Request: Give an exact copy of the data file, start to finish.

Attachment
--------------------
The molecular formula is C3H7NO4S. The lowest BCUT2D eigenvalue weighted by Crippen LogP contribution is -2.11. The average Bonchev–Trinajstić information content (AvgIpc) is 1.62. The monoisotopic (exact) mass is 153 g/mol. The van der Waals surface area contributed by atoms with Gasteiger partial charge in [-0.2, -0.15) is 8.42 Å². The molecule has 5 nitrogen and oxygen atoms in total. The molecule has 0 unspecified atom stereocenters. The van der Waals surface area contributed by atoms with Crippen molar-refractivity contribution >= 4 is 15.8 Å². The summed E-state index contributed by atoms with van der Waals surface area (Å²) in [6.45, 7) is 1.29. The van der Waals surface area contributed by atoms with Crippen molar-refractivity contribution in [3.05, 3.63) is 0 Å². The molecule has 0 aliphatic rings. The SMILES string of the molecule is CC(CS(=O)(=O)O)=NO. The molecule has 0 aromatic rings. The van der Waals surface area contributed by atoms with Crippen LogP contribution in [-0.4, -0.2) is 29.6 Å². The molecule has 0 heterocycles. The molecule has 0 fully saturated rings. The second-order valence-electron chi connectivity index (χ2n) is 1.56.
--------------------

The molecular formula is C3H7NO4S. The lowest BCUT2D eigenvalue weighted by Crippen LogP contribution is -2.11. The average Bonchev–Trinajstić information content (AvgIpc) is 1.62. The monoisotopic (exact) mass is 153 g/mol. The van der Waals surface area contributed by atoms with Gasteiger partial charge in [-0.2, -0.15) is 8.42 Å². The molecule has 5 nitrogen and oxygen atoms in total. The molecule has 0 unspecified atom stereocenters. The van der Waals surface area contributed by atoms with Crippen molar-refractivity contribution >= 4 is 15.8 Å². The summed E-state index contributed by atoms with van der Waals surface area (Å²) in [6.45, 7) is 1.29. The van der Waals surface area contributed by atoms with Crippen molar-refractivity contribution in [3.05, 3.63) is 0 Å². The molecule has 0 aliphatic rings. The SMILES string of the molecule is CC(CS(=O)(=O)O)=NO. The molecule has 0 aromatic rings. The van der Waals surface area contributed by atoms with Crippen LogP contribution in [-0.4, -0.2) is 29.6 Å². The molecule has 0 heterocycles. The molecule has 0 fully saturated rings. The second-order valence-electron chi connectivity index (χ2n) is 1.56.